I never could have dreamed this day would come. The only thing that would top an indian (of the American variety) walking into my day in full regalia would be moving out to the reservation and going native myself. I had seen the “Native American Dance” performance slated on the schedule for our school, but for all I know, some dude in blue jeans and a dollar store head dress was going to strut in with his cultural spiel. Just because I would beat myself if it did turn out well and I was not ready, I had to scout a potential portrait location.
An elementary school cafetorium is not exactly the most inspiring backdrop for an American Indian portrait shoot, so I took a little walk behind the school as soon as I arrived that morning. Just two weeks before, I had been day dreaming in that very grassy field, which was much more tall and Great-Plains-wavy then, what it would have been like hundreds of years ago, pre white dudes. The gentle, brown sea sparked the beginning of a (most likley ill-fated) novel idea. Long story short: there is no better, close place for the potential shoot.
Then, into my cafetorium walks Tallbear. I swooned. I recovered, helped hook up the sound system, took a few shots with some tastefully 80s colored backgrounds, pondered the possibility of wrangling them into an impromptu portrait shoot, then swooned again.
Yesterday, I took the scenic route back to my parking spot. I was just running a normal errand and had my one-year-old in my arms. Sure, we accidentally parked a little too far away initially, but that had nothing to do with the scenic route. The mood, history, and culture of downtown Temple, Texas inspired us to take a slightly less direct path back to the car…just for the beauty of the moment. I was less concerned with taking photos than I was with enjoying a few extra minutes of the day. What I received was more enjoyable and eye opening than I expected.
The “Learning to See” in the title is a reference to Chris Marquardt’s Learning to See Workshops. Not that I have been to a workshop, but I have listened to his Tips from the Top Floor podcast quite a bit, and really appreciate his approach to photography. I could not agree more with his website byline: “learn to see”. How we experience life, what we notice, and the learned ability to switch perspective are key ingredients to the quality of photography we produce. I learned a lesson in learning to see on that scenic walk back to the car.
There are many aspects of photography, many different paths down which it might lead. My own path is a journey in pursuit of reality, or “true reality” as I like to call it (though I know how redundant that sounds), and with the potential of photography to freeze a moment in time, “reality” is indeed a common pursuit in photography, but not the “true reality” or the spiritual reality which lies behind, through, and all around that surface-level reality. I heard a quote that really seemed to be attempting to bridge the gap between the surface reality and the deeper and wider reality.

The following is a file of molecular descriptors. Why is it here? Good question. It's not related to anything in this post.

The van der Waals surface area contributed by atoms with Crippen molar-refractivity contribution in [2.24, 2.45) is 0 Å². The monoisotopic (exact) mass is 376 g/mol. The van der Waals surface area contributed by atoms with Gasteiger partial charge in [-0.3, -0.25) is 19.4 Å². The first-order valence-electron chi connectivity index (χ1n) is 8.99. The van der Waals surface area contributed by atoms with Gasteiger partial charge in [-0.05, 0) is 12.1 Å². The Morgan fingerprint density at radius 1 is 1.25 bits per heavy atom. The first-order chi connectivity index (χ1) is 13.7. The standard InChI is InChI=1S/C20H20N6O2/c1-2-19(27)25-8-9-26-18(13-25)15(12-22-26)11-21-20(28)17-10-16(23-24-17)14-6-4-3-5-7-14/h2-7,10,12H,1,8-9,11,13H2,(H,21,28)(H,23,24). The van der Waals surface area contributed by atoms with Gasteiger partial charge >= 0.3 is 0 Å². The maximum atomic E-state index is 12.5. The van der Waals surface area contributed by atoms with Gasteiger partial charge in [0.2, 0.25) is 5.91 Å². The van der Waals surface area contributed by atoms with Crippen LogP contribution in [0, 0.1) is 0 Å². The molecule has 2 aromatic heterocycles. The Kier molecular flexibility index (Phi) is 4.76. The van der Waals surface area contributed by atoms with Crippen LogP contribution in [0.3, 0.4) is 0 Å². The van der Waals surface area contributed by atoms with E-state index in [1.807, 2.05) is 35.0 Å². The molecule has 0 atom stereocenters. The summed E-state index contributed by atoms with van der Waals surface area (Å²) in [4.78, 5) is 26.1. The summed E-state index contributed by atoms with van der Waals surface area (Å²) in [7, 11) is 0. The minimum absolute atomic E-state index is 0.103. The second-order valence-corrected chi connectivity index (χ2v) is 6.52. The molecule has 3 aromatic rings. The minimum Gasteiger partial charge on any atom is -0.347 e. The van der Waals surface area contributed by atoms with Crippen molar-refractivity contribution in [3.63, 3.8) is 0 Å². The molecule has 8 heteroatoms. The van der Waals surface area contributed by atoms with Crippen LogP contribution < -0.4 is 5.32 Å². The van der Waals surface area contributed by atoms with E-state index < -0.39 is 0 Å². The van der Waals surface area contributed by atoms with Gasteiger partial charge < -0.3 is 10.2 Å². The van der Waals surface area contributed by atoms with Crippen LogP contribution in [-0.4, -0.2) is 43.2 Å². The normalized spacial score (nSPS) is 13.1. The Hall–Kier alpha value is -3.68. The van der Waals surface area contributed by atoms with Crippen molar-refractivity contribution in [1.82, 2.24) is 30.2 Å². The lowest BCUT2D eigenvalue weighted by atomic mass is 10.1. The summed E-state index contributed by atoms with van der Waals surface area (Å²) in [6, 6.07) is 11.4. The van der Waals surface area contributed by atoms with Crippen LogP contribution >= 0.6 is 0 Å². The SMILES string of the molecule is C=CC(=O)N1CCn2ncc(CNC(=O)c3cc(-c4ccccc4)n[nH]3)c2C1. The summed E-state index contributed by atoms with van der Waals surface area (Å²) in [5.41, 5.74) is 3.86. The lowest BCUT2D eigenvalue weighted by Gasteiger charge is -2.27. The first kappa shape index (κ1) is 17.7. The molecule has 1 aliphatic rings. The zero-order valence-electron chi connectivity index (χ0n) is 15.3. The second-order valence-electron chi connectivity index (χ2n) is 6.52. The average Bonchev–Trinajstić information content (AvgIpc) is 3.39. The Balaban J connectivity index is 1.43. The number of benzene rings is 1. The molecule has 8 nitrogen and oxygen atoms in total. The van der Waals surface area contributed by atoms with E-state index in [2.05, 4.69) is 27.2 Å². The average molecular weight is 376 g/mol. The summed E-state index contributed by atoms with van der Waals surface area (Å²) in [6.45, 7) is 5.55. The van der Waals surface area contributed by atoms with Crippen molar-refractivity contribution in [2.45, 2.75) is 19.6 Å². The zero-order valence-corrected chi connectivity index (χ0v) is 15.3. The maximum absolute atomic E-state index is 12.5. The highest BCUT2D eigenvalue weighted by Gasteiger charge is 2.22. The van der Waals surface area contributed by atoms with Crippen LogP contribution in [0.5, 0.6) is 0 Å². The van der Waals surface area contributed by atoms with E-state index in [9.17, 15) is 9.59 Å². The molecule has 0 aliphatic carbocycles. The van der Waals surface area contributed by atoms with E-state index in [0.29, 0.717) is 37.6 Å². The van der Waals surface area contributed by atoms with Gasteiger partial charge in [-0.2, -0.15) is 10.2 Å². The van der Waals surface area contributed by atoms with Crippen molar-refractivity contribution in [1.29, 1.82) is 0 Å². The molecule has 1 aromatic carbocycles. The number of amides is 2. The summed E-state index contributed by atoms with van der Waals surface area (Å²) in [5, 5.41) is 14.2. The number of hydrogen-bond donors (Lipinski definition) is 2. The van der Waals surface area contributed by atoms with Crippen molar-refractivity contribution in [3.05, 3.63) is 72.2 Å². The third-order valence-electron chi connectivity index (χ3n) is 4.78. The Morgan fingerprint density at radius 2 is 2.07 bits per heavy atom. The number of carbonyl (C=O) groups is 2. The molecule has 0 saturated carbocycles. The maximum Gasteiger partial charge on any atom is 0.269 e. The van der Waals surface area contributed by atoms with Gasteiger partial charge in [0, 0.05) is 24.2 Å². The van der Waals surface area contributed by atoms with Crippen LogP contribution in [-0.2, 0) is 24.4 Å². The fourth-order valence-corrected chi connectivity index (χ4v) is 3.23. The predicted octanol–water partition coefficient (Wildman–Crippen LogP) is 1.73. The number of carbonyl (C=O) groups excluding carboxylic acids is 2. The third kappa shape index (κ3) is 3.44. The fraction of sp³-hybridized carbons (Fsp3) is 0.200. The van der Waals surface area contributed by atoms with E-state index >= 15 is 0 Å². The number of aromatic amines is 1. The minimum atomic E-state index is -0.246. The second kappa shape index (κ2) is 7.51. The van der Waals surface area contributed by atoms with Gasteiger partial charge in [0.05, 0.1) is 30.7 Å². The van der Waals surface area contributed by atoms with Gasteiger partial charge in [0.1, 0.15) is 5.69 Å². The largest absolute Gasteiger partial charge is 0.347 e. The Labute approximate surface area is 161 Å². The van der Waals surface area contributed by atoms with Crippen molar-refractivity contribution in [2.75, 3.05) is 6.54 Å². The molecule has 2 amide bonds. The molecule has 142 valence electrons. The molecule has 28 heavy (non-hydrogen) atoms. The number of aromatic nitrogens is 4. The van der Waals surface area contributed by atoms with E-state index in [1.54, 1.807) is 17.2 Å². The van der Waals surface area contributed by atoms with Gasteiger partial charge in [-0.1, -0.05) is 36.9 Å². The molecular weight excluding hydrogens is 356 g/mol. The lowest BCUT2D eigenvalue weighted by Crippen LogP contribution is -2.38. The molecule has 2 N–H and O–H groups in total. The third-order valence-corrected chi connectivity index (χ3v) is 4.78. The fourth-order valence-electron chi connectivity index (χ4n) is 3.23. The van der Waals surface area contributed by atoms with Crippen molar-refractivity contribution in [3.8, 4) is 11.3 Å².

In the biographical documentary about James Nachtwey, War Photographer, Nachtwey said, “It’s more difficult to get publications to focus on issues that are more critical, that do not provide people with an escape from reality, but attempt to get them deeper into reality, to be concerned about something much greater than themselves.”
I have been challenged by War Photographer, a documentary film about the “anti-war” photographer James Nachtwey. As it points out, though he may have started out with at least a partial desire for the travel and adventure, he has become something of an anomaly: he is a quiet and hopeful photographer, who believes his photography can make a difference, even in such overwhelming issues as war, poverty, hunger, and disease.
He says in the film, “We must look at it, we’re required to look at it, we’re required to do what we can. If we don’t, who will?”
I just read an excellent interview with Ami Vitale by The Adventure Life. The interview, thankfully, did not focus on gear or the technical side of photography, but instead gave us a good idea of who Ami Vitale is, how she works, how she survives, and a great feel for how she covers the stories.
Is objectivity an illusion? What does objectivity mean to you? Is it something journalists should strive for? Why or why not?
[Ami Vitale said…] “Yes, I believe objectivity is an illusion but I also believe that there are a multitude of viewpoints and that no one “Truth” exists. I believe that unless we understand and give voice to these perspectives, reason remains veiled. Ignorance in each other’s stories leads us to assume we know them. It allows us to maintain perceptions of differences based on our own preconceived notions.”
Minor White, neither some funky musical chord nor a new character for Clue, was indeed a very well known photographer…though I will not pretend I knew that even a few months ago. However, I was immediately caught by a quote of his: “I photograph things for what they are and for what else they are.”
So true. How many times have we just shot and later realized we caught more than we initially thought? Or how many times have we realized there was more to a photo than met the eye, when it had that extra something? It seems Minor White just took this realization and made it a purposeful pursuit in his photography, to not only take the photo seen on the surface, but to attempt to capture that which is beyond the superficial layer of the photo.
Finally, the kind of photo I have been looking for. I have been trying to capture the spiritual side of things. I am not talking about some visually appealing monks-in-a-temple shot, but the spiritual reality behind what we see with our eyes, and I am especially focused on the spiritual realm right there on the street and a part of everyday life. In a place like Thailand, it is everywhere, woven into every part of life.